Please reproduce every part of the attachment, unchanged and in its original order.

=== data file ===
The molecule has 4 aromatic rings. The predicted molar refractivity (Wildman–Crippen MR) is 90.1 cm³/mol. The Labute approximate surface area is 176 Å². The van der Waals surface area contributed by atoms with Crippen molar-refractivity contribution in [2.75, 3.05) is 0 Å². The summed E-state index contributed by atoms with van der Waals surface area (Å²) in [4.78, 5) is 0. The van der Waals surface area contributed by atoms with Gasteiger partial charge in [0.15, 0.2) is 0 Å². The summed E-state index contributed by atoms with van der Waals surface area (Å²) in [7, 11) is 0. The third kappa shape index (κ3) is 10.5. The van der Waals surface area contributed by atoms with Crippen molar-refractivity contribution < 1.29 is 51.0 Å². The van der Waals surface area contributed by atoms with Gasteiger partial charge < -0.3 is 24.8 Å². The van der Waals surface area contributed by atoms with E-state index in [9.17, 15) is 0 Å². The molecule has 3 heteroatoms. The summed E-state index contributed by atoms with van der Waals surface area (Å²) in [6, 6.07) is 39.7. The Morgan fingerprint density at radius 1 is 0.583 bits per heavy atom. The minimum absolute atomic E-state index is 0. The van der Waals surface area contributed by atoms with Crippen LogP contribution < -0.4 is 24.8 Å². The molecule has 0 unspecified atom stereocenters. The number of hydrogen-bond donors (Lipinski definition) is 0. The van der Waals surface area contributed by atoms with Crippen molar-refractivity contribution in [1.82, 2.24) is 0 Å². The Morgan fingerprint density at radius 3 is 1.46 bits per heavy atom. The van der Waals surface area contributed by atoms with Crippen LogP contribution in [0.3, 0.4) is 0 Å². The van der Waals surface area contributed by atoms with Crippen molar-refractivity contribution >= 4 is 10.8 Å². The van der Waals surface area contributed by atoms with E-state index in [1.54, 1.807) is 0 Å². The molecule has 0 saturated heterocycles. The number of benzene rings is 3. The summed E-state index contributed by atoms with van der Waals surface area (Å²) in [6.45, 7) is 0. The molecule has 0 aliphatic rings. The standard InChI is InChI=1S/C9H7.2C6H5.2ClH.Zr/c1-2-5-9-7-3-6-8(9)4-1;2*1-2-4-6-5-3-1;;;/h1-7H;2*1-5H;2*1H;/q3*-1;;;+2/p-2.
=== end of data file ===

The molecule has 4 aromatic rings. The predicted molar refractivity (Wildman–Crippen MR) is 90.1 cm³/mol. The Labute approximate surface area is 176 Å². The van der Waals surface area contributed by atoms with Crippen molar-refractivity contribution in [2.75, 3.05) is 0 Å². The summed E-state index contributed by atoms with van der Waals surface area (Å²) in [4.78, 5) is 0. The van der Waals surface area contributed by atoms with Gasteiger partial charge in [0.15, 0.2) is 0 Å². The summed E-state index contributed by atoms with van der Waals surface area (Å²) in [7, 11) is 0. The third kappa shape index (κ3) is 10.5. The van der Waals surface area contributed by atoms with Crippen molar-refractivity contribution < 1.29 is 51.0 Å². The van der Waals surface area contributed by atoms with Gasteiger partial charge < -0.3 is 24.8 Å². The van der Waals surface area contributed by atoms with E-state index in [9.17, 15) is 0 Å². The molecule has 3 heteroatoms. The summed E-state index contributed by atoms with van der Waals surface area (Å²) in [6, 6.07) is 39.7. The Morgan fingerprint density at radius 1 is 0.583 bits per heavy atom. The minimum absolute atomic E-state index is 0. The van der Waals surface area contributed by atoms with Crippen LogP contribution < -0.4 is 24.8 Å². The molecule has 0 unspecified atom stereocenters. The number of hydrogen-bond donors (Lipinski definition) is 0. The van der Waals surface area contributed by atoms with Crippen molar-refractivity contribution in [1.82, 2.24) is 0 Å². The Morgan fingerprint density at radius 3 is 1.46 bits per heavy atom. The van der Waals surface area contributed by atoms with Crippen LogP contribution in [0.3, 0.4) is 0 Å². The van der Waals surface area contributed by atoms with Crippen molar-refractivity contribution >= 4 is 10.8 Å². The van der Waals surface area contributed by atoms with E-state index in [1.54, 1.807) is 0 Å². The molecule has 0 saturated heterocycles. The number of benzene rings is 3. The summed E-state index contributed by atoms with van der Waals surface area (Å²) in [6.45, 7) is 0. The molecule has 0 aliphatic rings. The standard InChI is InChI=1S/C9H7.2C6H5.2ClH.Zr/c1-2-5-9-7-3-6-8(9)4-1;2*1-2-4-6-5-3-1;;;/h1-7H;2*1-5H;2*1H;/q3*-1;;;+2/p-2.